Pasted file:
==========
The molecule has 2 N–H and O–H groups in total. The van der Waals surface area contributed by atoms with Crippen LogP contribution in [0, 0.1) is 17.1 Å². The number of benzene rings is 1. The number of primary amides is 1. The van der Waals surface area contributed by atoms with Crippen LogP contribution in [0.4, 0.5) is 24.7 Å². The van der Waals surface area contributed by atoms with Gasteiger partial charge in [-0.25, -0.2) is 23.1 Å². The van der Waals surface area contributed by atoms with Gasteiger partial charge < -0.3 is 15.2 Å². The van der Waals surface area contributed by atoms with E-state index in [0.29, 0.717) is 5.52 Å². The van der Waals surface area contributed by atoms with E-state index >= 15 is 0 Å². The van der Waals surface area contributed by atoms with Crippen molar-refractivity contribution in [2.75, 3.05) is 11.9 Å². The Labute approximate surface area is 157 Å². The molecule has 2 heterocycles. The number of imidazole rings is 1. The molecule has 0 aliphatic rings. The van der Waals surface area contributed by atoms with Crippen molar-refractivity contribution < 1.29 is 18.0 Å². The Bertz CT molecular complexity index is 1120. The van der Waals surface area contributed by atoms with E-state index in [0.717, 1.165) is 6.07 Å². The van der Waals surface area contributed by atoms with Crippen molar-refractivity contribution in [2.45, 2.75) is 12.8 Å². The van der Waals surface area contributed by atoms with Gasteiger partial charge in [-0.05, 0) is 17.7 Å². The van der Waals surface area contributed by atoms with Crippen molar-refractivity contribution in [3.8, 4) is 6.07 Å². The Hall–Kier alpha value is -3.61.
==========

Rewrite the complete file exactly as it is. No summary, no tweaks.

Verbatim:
The molecule has 2 N–H and O–H groups in total. The van der Waals surface area contributed by atoms with Crippen LogP contribution in [0, 0.1) is 17.1 Å². The number of benzene rings is 1. The number of primary amides is 1. The van der Waals surface area contributed by atoms with Crippen LogP contribution in [0.4, 0.5) is 24.7 Å². The van der Waals surface area contributed by atoms with Gasteiger partial charge in [-0.25, -0.2) is 23.1 Å². The van der Waals surface area contributed by atoms with Gasteiger partial charge < -0.3 is 15.2 Å². The van der Waals surface area contributed by atoms with E-state index in [0.29, 0.717) is 5.52 Å². The van der Waals surface area contributed by atoms with E-state index >= 15 is 0 Å². The van der Waals surface area contributed by atoms with Crippen molar-refractivity contribution in [2.75, 3.05) is 11.9 Å². The Labute approximate surface area is 157 Å². The molecule has 2 heterocycles. The number of imidazole rings is 1. The molecule has 0 aliphatic rings. The van der Waals surface area contributed by atoms with Crippen molar-refractivity contribution < 1.29 is 18.0 Å². The Bertz CT molecular complexity index is 1120. The van der Waals surface area contributed by atoms with E-state index in [0.717, 1.165) is 6.07 Å². The van der Waals surface area contributed by atoms with Crippen molar-refractivity contribution in [2.45, 2.75) is 12.8 Å². The van der Waals surface area contributed by atoms with Gasteiger partial charge in [-0.05, 0) is 17.7 Å². The van der Waals surface area contributed by atoms with Crippen molar-refractivity contribution in [3.8, 4) is 6.07 Å². The Hall–Kier alpha value is -3.61.